News / Middle East

World Reacts to Israel’s Gaza Campaign

Israeli soldiers walk towards a staging area outside the Gaza Strip, July 18, 2014.
Israeli soldiers walk towards a staging area outside the Gaza Strip, July 18, 2014.
VOA News

Israel’s advance into Gaza continued Friday evening. Reuters quoted Palestinian health officials saying 35 Palestinians, including three children and a 70-year-old woman, have been killed since Israel sent ground forces into Gaza late Thursday. Israeli Defense Forces (IDF ) say they destroyed 21 Hamas rocket launchers and at least four tunnels used by Hamas to enter Israel from Gaza, and warn they may “significantly widen” their operations.

Israeli Prime Minister Benjamin Netanyahu announced the escalation of its Operation Protective Edge on Thursday.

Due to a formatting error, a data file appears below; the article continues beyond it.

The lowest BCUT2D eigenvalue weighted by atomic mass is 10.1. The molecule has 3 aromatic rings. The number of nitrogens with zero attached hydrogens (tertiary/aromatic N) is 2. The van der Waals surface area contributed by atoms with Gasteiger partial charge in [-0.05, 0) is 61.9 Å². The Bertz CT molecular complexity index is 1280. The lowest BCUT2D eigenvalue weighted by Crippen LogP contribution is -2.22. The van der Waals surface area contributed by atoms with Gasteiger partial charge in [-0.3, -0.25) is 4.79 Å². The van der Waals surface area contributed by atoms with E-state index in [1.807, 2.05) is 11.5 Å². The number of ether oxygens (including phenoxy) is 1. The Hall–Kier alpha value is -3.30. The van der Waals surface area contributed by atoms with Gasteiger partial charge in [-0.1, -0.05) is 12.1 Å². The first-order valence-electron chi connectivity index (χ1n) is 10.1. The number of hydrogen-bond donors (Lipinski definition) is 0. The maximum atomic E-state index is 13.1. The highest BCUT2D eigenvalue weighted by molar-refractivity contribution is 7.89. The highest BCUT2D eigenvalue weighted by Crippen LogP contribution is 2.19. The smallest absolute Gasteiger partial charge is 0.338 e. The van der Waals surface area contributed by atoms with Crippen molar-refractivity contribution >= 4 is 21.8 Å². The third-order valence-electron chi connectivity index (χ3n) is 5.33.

Shortly afterwards, U.N. Secretary General Ban Ki-Moon expressed regret that an “already dangerous conflict” had escalated further and against appeals for restraint from the world body and many international leaders.

“I urge Israel to do far more to stop civilian casualties. There can be no military solution to this conflict,” Ban said. 

U.S. reaction

U.S. President Barack Obama Friday said he supports Israel’s right to defend itself, but expressed concern about an escalation of violence.

Earlier, the U.S. condemned Hamas for indiscriminate rocket attacks and called on Israel to “take every possible step” to protect Palestinian civilians.